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John Constable’s struggle to become a Royal Academician

Published 21 December 2021

If you have ever struggled for the acceptance and glory you obviously deserve, take heart from this story of John Constable RA’s decades-long struggle to become a member of the Royal Academy of Arts.

  • When you see John Constable’s work on the walls of our national museums and galleries, it’s easy to imagine his rise to stardom was inevitable. But Constable initially seemed destined for a career in his family business – born in rural Suffolk, he worked for his father, a mill owner and merchant. Luckily Constable’s mother nurtured her son’s burgeoning artistic talent, winning him the patronage of their neighbour, the art collector Sir George Beaumont. Beaumont used his influence to help Constable’s entry into the RA Schools, where at the age of 23 the artist was already considerably older than most other students.

  • Charles Robert Leslie, John Constable, R.A

    Charles Robert Leslie, John Constable, R.A, c. 1830.

    Oil on board. 18.2 x 13.7 cm. Royal Academy of Arts, London. Given by Isabel Constable 1886. Photo © Royal Academy of Arts, London; photographer: John Hammond.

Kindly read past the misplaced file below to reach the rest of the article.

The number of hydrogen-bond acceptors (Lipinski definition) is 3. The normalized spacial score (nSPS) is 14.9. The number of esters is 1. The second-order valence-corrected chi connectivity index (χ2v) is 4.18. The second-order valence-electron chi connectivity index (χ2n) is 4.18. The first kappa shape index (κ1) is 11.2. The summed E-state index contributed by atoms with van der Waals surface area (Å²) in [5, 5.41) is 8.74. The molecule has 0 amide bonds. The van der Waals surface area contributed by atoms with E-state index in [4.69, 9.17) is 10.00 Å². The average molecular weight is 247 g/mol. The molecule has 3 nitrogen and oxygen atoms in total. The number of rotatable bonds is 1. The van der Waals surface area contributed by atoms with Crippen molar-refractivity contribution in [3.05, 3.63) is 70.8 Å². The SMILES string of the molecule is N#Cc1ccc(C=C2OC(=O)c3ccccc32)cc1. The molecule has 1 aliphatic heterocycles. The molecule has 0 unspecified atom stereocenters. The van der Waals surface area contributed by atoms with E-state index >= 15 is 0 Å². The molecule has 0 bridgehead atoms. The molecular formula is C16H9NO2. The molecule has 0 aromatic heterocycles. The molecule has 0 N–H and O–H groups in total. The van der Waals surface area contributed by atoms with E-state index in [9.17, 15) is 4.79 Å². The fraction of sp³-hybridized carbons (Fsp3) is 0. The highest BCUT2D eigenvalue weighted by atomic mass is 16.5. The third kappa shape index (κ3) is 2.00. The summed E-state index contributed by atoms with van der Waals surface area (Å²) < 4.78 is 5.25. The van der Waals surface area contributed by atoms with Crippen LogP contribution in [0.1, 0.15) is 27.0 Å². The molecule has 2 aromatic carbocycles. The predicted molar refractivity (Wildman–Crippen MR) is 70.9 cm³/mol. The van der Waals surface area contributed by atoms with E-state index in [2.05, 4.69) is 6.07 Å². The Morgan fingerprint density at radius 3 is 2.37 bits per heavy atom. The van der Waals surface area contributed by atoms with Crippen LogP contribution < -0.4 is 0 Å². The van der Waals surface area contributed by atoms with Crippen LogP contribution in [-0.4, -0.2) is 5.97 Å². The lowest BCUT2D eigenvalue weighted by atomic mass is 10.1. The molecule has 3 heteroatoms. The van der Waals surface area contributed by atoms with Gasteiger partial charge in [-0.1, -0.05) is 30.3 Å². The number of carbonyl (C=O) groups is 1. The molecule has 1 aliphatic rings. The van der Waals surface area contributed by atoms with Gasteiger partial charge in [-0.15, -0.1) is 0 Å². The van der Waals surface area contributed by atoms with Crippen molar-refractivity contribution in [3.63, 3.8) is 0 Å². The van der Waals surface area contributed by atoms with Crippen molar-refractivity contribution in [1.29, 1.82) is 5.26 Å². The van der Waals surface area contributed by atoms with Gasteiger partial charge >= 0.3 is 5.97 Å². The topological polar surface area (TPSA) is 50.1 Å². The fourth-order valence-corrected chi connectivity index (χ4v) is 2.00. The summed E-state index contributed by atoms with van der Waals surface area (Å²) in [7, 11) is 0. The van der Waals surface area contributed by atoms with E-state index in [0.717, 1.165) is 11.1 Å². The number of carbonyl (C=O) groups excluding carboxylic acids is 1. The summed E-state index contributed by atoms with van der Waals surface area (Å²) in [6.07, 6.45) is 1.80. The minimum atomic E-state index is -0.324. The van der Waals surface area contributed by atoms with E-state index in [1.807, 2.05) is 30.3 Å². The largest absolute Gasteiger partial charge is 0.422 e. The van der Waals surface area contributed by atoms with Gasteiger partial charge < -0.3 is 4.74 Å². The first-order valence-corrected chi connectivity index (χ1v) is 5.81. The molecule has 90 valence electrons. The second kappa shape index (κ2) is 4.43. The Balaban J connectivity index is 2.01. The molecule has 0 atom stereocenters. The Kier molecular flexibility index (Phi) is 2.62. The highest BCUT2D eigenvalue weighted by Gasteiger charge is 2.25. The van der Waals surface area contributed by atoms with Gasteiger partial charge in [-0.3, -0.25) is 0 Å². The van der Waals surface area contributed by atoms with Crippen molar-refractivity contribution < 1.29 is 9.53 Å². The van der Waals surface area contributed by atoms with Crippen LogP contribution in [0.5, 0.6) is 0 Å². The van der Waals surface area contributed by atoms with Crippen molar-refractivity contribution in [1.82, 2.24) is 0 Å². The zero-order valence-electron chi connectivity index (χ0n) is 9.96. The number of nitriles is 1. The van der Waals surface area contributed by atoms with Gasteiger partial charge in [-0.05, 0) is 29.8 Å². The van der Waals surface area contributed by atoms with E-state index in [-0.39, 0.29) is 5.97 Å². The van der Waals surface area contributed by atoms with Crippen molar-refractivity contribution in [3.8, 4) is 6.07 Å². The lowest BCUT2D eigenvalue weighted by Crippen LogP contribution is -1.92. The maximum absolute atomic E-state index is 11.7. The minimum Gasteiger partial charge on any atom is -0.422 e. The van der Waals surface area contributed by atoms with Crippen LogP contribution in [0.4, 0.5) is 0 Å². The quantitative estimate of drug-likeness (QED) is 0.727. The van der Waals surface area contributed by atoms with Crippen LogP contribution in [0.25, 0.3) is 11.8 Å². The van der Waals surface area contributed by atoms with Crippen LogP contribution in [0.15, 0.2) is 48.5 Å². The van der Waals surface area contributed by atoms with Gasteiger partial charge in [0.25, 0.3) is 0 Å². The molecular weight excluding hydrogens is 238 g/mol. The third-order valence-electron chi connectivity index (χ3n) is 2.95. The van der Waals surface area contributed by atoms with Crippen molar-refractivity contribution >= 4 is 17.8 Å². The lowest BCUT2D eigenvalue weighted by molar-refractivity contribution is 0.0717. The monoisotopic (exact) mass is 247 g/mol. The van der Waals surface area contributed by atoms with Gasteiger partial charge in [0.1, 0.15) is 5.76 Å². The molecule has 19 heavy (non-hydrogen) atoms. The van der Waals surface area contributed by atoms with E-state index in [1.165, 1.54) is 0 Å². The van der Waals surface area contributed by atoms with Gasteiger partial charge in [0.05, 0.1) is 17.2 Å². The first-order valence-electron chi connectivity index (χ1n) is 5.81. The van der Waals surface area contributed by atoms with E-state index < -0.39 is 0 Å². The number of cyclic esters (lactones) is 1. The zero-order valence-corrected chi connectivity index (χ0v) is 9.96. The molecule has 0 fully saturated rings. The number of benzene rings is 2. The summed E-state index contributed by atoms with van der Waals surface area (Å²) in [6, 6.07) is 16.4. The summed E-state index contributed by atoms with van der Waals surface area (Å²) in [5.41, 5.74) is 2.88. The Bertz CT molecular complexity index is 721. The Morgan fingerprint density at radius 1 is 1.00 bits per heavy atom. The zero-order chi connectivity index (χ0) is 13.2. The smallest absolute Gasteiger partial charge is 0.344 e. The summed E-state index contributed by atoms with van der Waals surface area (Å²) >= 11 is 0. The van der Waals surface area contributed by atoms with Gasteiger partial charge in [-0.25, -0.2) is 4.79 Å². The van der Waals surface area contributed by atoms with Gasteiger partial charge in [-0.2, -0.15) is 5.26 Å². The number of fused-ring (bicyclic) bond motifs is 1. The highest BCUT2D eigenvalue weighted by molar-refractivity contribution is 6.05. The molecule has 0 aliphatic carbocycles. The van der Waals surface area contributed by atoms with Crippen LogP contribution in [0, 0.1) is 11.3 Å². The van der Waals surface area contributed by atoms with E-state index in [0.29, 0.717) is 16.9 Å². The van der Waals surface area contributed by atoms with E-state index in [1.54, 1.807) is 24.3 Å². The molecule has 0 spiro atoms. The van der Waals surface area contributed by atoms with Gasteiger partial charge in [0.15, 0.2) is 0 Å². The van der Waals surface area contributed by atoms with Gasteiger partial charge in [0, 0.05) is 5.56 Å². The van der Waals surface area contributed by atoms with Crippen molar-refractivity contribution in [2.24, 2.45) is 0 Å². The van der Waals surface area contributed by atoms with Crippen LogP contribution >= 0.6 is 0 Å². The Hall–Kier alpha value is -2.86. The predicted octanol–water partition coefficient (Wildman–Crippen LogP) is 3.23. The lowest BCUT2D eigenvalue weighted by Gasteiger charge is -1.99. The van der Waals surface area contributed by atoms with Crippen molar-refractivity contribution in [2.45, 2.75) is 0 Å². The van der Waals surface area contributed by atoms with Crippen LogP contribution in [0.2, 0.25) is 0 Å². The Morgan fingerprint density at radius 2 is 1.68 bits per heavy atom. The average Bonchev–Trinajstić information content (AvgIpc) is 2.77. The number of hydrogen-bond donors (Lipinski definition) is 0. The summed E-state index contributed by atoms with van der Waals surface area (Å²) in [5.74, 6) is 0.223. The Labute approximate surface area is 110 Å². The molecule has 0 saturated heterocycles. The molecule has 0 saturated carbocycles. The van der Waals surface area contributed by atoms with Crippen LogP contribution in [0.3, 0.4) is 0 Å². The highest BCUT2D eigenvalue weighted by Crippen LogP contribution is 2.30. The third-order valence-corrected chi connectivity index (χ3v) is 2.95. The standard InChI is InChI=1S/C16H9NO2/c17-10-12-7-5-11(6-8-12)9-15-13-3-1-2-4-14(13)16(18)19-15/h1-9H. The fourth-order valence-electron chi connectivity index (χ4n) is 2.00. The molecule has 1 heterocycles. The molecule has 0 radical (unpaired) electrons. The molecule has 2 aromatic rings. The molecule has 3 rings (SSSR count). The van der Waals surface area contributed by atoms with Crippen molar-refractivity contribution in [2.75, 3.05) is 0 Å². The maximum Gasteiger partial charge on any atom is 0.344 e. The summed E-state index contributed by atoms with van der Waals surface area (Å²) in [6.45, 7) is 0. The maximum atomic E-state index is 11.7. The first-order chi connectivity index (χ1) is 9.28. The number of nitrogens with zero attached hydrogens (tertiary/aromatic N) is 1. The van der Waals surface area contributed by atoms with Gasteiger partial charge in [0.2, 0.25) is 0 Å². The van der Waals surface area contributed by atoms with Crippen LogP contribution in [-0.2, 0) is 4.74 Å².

• Despite studying at the RA Schools from 1800 and exhibiting at the RA’s annual exhibition (now known as the Summer Exhibition) from 1802, Constable’s first real breakthrough at the institution did not come until 1819. This is when he began exhibiting his ‘Six-Footers’ – huge six-foot exhibition canvases which Constable created especially for the annual show. The first of these, The White Horse (1819), made an impact, with one critic enthusing:

    “This young artist is rising very fast in reputation, and we do predict, that he will anon be at the very top of that line of the art, of which the present picture forms so beautiful an ornament.”

    Constable, a not-so-young 43, was indeed elected an Associate of the Royal Academy on 1 November that year, the first step in becoming a full member of the RA. Yet despite this stamp of approval, Constable would spend a decade on the side-lines while other artists were ushered in ahead of him as full members. There could only be 40 full Royal Academicians at any time, so competition was fierce to be part of the country’s ultimate art club. On the first occasion he put his name forward for election, poor Constable received no votes at all.

  • John Constable RA, Hadleigh Castle

    John Constable RA, Hadleigh Castle, 1829.

    Oil on canvas. 121.9 x 164.5 cm. Yale Center for British Art, Paul Mellon Collection, New Haven. Photo © Yale Center for British Art, Paul Mellon Collection, New Haven.

  • Constable’s lack of popularity stemmed from the consensus in the art world at this time that landscape painting was less prestigious than history painting and even portraiture. The characterisation of Constable’s work as a mere reflection of nature, rather than a poetic response to it, did not help his cause. Considering another attempt to become an RA in 1829, he admitted in a letter to having “little heart to face an ordeal … from some ‘highminded’ members who stickle for the ‘elevated & noble’ walks of art… preferring the shaggy posteriors of a Satyr to the moral feeling of landscape”